Some had wheels which turned, but these had to be pushed or pulled. A few of the early 19th-century push toy rails were made of tinplate, like the big, durable, stylized locomotive toys in the U.S., which were painted red and gold and decorated with hearts and flowers. model trains sets for sale
Around 1875, technological improvements in materials and manufacturing allowed tin to be scraped, cut, rolled, and lithographed faster than previously.
Toy trains were revolutionized when Märklina German company that specialized in doll house accessories, sought to create an equal toy for boys where a continuous revenue stream could be ensured by purchasing add-on accessories for decades after the initial purchase. In addition to boxed sets comprising a train and track, Märklin offered extra track, rolling stock, and buildings sold separately, creating the predecessor to the modern model train layout featuring buildings and scenery along with a working train.
Electric trains adopted, with the first appearing in 1897, produced by the U.S. company Carlisle & Finch. As residential use of electricity became more common from the early 20th century, electrical trains gained popularity and as time moved on, these electrical trains grew in sophistication, gaining light, the ability to change management, to emit a whistling noise, to smoke, to remotely couple and uncouple cars and even load and unload cargo. Toy trains from the first half of the 20th century were frequently made of lithographed tin; afterwards trains were often made mostly of plastic.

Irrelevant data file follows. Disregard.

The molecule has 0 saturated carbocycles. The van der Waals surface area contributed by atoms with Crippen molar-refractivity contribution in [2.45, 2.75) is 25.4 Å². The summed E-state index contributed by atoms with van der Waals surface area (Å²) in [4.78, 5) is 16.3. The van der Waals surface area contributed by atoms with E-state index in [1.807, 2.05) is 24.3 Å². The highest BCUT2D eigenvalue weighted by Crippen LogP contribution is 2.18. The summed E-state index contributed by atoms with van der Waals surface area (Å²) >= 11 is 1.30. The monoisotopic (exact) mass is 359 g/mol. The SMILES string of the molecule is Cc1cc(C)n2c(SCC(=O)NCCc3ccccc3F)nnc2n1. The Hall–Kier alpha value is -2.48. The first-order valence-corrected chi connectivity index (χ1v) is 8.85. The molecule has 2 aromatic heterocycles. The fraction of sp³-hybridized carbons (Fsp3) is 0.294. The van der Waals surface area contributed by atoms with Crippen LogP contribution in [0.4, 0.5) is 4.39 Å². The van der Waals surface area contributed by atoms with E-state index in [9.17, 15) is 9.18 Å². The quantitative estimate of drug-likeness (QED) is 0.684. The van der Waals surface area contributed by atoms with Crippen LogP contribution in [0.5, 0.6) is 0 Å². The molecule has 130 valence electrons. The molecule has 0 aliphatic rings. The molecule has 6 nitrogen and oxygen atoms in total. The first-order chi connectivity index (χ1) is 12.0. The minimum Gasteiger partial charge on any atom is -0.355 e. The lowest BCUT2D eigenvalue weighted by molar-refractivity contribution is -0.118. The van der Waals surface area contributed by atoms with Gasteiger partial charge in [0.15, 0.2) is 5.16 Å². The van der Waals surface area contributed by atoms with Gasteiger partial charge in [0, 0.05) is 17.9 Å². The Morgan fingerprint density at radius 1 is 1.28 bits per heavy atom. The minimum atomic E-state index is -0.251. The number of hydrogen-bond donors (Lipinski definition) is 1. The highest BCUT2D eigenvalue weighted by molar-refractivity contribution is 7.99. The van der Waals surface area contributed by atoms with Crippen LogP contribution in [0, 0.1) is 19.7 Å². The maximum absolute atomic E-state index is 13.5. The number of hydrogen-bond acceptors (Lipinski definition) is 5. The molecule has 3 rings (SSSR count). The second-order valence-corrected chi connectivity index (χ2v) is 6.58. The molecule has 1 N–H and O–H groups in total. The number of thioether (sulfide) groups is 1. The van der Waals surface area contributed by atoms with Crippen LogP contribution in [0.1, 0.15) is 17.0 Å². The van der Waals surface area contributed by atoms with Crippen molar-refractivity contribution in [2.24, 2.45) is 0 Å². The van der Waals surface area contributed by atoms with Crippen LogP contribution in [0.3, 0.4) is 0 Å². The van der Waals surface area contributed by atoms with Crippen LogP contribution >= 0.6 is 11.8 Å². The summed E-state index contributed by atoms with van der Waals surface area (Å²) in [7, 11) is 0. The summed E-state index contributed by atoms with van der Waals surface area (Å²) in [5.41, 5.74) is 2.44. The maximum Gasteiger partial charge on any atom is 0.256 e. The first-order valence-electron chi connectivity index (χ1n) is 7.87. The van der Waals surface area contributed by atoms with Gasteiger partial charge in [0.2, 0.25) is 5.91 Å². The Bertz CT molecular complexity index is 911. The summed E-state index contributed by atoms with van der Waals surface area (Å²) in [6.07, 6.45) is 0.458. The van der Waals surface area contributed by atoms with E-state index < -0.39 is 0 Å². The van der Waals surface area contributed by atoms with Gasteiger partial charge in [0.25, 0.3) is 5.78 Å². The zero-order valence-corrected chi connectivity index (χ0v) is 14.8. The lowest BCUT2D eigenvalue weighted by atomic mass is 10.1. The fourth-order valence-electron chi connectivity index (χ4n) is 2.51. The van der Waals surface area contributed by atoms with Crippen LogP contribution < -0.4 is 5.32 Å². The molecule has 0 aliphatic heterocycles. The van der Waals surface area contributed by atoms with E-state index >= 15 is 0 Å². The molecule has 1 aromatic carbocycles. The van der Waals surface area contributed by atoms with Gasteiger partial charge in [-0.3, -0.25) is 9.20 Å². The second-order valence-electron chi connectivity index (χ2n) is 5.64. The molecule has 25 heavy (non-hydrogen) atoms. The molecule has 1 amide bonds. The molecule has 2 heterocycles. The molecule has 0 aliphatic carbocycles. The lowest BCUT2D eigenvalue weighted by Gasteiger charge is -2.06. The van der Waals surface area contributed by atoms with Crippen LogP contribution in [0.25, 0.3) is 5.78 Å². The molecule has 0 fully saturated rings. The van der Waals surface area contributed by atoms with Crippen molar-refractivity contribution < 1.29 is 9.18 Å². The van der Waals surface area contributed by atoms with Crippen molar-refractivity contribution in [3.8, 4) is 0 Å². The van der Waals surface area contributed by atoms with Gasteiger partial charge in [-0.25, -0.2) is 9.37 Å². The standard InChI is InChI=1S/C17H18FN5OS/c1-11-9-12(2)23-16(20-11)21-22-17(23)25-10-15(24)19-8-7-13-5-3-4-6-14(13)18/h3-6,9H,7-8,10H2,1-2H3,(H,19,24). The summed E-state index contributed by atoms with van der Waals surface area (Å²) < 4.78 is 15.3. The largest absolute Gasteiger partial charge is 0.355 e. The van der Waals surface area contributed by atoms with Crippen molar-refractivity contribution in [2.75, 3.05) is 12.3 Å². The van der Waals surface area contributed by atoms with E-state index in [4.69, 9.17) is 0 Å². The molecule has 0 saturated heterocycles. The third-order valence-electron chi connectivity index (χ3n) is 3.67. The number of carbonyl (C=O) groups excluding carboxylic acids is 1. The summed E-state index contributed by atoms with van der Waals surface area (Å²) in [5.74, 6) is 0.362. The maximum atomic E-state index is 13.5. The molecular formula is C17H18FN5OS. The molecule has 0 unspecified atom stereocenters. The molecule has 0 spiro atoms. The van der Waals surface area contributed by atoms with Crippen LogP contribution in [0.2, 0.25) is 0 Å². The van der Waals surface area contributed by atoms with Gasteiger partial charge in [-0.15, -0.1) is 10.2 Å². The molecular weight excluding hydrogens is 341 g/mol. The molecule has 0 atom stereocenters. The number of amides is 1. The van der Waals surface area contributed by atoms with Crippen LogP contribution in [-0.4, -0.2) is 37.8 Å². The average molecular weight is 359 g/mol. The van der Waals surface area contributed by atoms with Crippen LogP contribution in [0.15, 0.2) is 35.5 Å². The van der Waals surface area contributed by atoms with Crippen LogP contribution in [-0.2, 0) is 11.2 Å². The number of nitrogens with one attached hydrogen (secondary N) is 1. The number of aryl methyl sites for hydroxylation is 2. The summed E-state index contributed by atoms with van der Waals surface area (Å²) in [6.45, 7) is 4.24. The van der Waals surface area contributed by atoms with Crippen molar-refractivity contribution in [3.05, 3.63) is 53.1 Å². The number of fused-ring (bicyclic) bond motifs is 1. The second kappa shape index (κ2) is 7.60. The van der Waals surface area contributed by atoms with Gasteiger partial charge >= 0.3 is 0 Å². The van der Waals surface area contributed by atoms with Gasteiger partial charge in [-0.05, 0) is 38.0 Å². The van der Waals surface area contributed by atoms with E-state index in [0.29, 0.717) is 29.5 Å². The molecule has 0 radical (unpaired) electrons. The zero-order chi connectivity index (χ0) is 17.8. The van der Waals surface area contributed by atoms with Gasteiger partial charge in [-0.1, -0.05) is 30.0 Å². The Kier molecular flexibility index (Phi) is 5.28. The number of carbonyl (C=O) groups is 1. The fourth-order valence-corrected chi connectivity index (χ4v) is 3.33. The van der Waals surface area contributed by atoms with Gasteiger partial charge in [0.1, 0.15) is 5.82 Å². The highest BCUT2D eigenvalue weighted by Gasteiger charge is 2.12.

Pull toys and wind-up trains were marketed by kids, while electrical trains were marketed towards teenagers, especially teenaged boys. Consumer interest in trains as toys waned in the late 1950s, but has experienced resurgence since the late 1990s due in large part to the popularity of Thomas the Tank Engine.
Now, S gauge and O gauge railroads continue to be considered toy trains even by their adherents and are often accessorized with semi-scale model buildings by Plasticville or even K-Line (who owns the rights to the Plasticville-like buildings created by Marx in the 1950s to the 1970s). However, due to their high price, one is more likely to locate an HO scale or N scale train set in a toy store than a O scale collection.
Many modern electrical toy trains comprise sophisticated electronics that emit digitized sound effects and allow the operator to securely and easily run multiple remote controller trains on one loop of course. In recent years, many toy rail operators may operate a train using a TV camera at the front part of the engine and hooked up to a screen, such as computer monitor. This will show an image, similar to that of a real (smaller size) railroad)
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